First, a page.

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History of Animals, Book I, Ch. 5

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1. Some animals have feet, others have none; of the former some have two feet, as mankind and birds only; others have four, as the lizard and the dog; others, as the scolopendra and bee, have many feet; but all have their feet in pairs.

2. And among apodous swimming animals some have fins, as fish; and of these some have two fins in the upper and two in the lower part of their bodies, as the chrysophys and labrax; others, which are very long and smooth, have only two fins, as the eel and conger; others have none at all, as the lamprey and others, which live in the sea as serpents do on land, and in like manner swim in moist places; and some of the genus selache, as those which are flat and have tails, as the batos and trygon, have no fins; these fish swim by means of their flat surfaces; but the batrachus has fins, and so have all those fish which are not very thin in proportion to their width.

3. But the animals which have apparent feet, as the cephalopods, swim both with their feet and fins, and move quickly upon the hollow parts of their bodies, as the sepia, teuthis, and polypus; but none of them can walk except the polypus. Those animals which have hard skins, as the carabus, swim with their hinder parts, and move very quickly upon their tail, with the fins which are upon it, and the newt both with its feet and tail, and (to compare small things with great) it has a tail like the glanis.

4. Some winged animals, as the eagle and the hawk, are feathered; others, as the cockchafer and the bee, membranaceous wings; and others, as the alopex and the bat, have wings formed of skin. Both the feathered and leather winged tribes have blood; but the insects, which have naked wings, have no blood.  Again, the feathered and leather winged animals are all either bipeds or apodous, for they say that there are winged serpents in Ethiopia .

5. The feathered tribe of animals is called birds; the other two tribes have no exact names. Among winged creatures without blood some are coleopterous, for they have elytrą over their wings, as the cockchafer and the beetles, and others are without elytra. The animals of this class have either two or four wings. Those with four wings are distin guished by their greater size or a caudal sting. The diptera are either such as are small, or have a sting in their head. The coleoptera have no sting at all; the diptera have a sting in their head, as the fly, horse-fly, gad-fly, and gnat.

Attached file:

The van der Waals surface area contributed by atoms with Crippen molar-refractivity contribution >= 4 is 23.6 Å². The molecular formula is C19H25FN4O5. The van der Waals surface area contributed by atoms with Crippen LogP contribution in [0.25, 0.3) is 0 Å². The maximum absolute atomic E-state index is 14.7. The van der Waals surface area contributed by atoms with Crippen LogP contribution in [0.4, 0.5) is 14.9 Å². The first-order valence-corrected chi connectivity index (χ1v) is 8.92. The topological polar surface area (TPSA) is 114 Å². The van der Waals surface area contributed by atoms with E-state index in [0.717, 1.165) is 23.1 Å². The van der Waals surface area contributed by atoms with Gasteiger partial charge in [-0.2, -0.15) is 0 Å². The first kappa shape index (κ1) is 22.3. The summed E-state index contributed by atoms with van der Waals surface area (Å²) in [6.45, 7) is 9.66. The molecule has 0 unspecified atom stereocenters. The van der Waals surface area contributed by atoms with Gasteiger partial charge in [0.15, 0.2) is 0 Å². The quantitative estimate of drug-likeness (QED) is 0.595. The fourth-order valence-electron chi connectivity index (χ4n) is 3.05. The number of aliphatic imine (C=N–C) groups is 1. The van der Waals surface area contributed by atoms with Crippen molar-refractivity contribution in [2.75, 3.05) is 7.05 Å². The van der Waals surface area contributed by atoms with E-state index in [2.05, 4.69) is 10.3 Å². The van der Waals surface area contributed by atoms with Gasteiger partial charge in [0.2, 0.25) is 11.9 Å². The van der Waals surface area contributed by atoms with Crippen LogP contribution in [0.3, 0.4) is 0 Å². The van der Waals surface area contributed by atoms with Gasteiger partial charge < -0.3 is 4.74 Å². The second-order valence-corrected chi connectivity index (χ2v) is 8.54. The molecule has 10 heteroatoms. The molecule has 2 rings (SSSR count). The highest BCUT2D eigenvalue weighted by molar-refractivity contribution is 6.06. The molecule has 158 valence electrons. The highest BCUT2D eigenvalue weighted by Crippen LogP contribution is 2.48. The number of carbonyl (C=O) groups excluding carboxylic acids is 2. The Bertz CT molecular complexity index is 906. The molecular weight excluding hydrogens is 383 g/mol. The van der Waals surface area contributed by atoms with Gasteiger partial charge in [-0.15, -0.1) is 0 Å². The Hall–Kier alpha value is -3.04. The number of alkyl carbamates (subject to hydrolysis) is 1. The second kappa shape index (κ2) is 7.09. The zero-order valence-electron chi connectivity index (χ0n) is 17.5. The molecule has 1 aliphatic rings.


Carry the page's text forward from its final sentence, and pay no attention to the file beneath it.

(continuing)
6. All bloodless animals, except a few marine species of the cephalopoda, are smaller than those which have blood. These animals are the largest in warm waters, and more so in the sea than on the land, and in fresh water. All creatures that are capable of motion are moved by four or more limbs. Those with blood have four limbs only, as man has two hands and two feet . Birds have two wings and two feet; quadrupeds and fishes have four feet or four fins. But those animals which have two wings or none at all, as the serpent, are nevertheless moved by four limbs; for the bendings of their body are four in number, or two when they have two wings.

7. Those bloodless animals which have more than four feet, whether furnished with feet or wings, always have more than four organs of locomotion, as the ephemera, which has four feet and four wings; and in this it not only agrees with its peculiar manner of life, from which also it derives its name, but also that it is winged and four-footed; and all creatures, whether they have four feet or many feet, move in the same direction, for they all move in the long way of their bodies. All other animals have two leading feet, the crab alone has four.

Source:  Aristotle, History of Animals; translated by Richard Cresswell, M.A. (1862)


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